Before 2011, Japan generated 30 per cent of its electrical power from nuclear reactors, even though Japan is subject to frequent earthquakes, located near a triple fault line between the Eurasian plate, the Pacific plate and the Philippine plate. Since 2011, many of Japan’s nuclear plants were closed or their operations suspended. The last of Japan’s fifty nuclear reactors (at Tomari in Hokkaido) went offline in May 2012.

Today, Japan and its northern island of Hokkaido face critical decisions about whether to re-start their nuclear plants, as well as where to store nuclear waste in a highly nuclear-dependent nation, how to support the Fukushima evacuees and what to do with the contaminated debris and topsoil from the region. The after effects of the Fukushima disaster are complex and highly sensitive.

Japanese artists have responded strongly to this crisis and it has deeply affected many practices. The Actinium exhibition was curated by Arts Catalyst associate curator Ele Carpenter, who has been leading the Nuclear Culture programme, a curatorial research programme based at The Arts Catalyst and Goldsmiths College, which combines artists’ field trips, new commissions, exhibitions, film screenings, interdisciplinary symposia, and public talks. Ele Carpenter spent a month in Sapporo last year, as curator-in-residence at S-AIR, meeting Japanese artists and curators to research the Japanese cultural response to the Fukushima disaster and nuclear power in Japan today.

The Actinium programme emerged from this research, involving the exhibition and forum, and enabling a number of artists from the UK to visit Japan. The Actinium exhibition included works by artists from Japan, the UK, the US and Canada, several of whom also attended the forum. With Japanese curators, artists and other experts, the visiting group also made field trips to the Underground Research Center for radioactive waste storage at Horonobe, and the Nuclear Power Plant at Tomari, before heading south to Fukushima.

Actinium exhibition, 2014. Let Them Believe by Eva and Franco Mattes (right), Photo of James Acord's round table (left), which was re-created for the exhibition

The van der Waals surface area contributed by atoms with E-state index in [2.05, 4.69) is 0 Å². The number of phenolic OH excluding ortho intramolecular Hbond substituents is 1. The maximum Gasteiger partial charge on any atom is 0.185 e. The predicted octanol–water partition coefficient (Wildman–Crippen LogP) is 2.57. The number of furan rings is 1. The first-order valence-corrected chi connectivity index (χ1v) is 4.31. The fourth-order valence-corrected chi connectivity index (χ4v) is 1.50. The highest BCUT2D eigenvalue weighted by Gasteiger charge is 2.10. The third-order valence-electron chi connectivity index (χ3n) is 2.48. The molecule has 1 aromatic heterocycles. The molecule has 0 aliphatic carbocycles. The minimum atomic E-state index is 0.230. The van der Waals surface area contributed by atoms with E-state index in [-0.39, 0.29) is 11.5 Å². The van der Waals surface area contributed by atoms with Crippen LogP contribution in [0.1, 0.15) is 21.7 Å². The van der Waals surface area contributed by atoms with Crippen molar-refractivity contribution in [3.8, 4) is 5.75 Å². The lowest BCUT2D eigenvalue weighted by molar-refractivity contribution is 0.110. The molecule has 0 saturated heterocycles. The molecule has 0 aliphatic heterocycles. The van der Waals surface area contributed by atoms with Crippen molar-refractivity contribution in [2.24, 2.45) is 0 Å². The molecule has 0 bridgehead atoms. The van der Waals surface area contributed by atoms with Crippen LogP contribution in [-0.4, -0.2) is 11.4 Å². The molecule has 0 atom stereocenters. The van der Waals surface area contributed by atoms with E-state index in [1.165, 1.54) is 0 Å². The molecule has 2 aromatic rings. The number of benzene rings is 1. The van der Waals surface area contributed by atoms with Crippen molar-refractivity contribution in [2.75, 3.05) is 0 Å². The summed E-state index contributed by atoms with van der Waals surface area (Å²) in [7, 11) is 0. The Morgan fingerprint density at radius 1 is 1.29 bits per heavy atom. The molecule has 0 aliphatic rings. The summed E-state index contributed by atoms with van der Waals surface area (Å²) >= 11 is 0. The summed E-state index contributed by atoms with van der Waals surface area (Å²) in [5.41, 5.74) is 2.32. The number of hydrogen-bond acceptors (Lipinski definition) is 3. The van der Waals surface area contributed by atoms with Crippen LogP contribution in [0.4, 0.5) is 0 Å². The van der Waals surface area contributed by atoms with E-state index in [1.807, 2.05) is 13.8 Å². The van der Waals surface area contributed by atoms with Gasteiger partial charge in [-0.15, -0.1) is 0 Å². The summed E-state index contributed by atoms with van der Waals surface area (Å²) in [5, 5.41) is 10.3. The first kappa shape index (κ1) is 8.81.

Actinium exhibition, 2014. Let Them Believe by Eva and Franco Mattes (right), Photo of James Acord’s round table (left)

The Actinium Forum

The forum brought together artists with Japanese academics, activists and researchers in the field of nuclear culture. Discussion topics included political, social, material and philosophical concerns, geologic time, the nuclear cycle, radiation, immateriality and invisibility.

In my opening talk, I raised the issue of dependency on expertise and questions around the legitimacy of that expertise in modern technoscientific democratic societies (referencing Sheila Jasanoff’s writings). Through the lens of Langdon Winner’s analysis of the political character of technology, I discussed some of the Arts Catalyst’s work that engages with or critiques centralized systems of technology, such as nuclear energy, and our interest in exploring alternatives to centralised science, such as renewable energy, open source technologies and  citizen (or civic) science projects, exemplified by Arts Catalyst’s role in the Arctic Perspective Initiative, a multidisciplinary project led by artists Marko Peljhan and Matthew Biederman that aims to develop free and open source science and technology tools for citizens of the North, showing in the Sapporo International Art Festival.

Chim↑Pom, KI-AI 100 (100 Cheers) (video still)


Chim↑Pom, KI-AI 100 (100 Cheers) (video still)

There were then a series of fascinating artists’ presentations by Ryuta Ushiro from artists collective Chim↑Pom, who introduced the group’s work and controversial artistic response to the Fukushima disaster, Jon Thomson & Alison Craighead who discussed their evolving work ‘Temporary Index’ a proposal for a counter representing the decay rate of a number of nuclear waste products to consider our relationship with deep time and our legacy of nuclear weapons and energy, and Shuji Akagi, an artist, high school teacher and resident of Fukushima City who has been photographically documenting the decontamination process around his city over the last three years, and whose photographs – revealing the immense scale of the process of removing and burying contaminated topsoil – formed a compelling part of the exhibition. Further artists’ talks were given by Susan Schuppli, whose work investigates the concept of ‘the material witness’, entities that record evidence of passing events, and Takashi Noguchi, who tried to visually capture the invisible radiation in his photographs from Fukushima by wrapping them in dark bags with radioactive soil.

2014-07-27 13.50.46

Takashi Noguchi at the Actinium Forum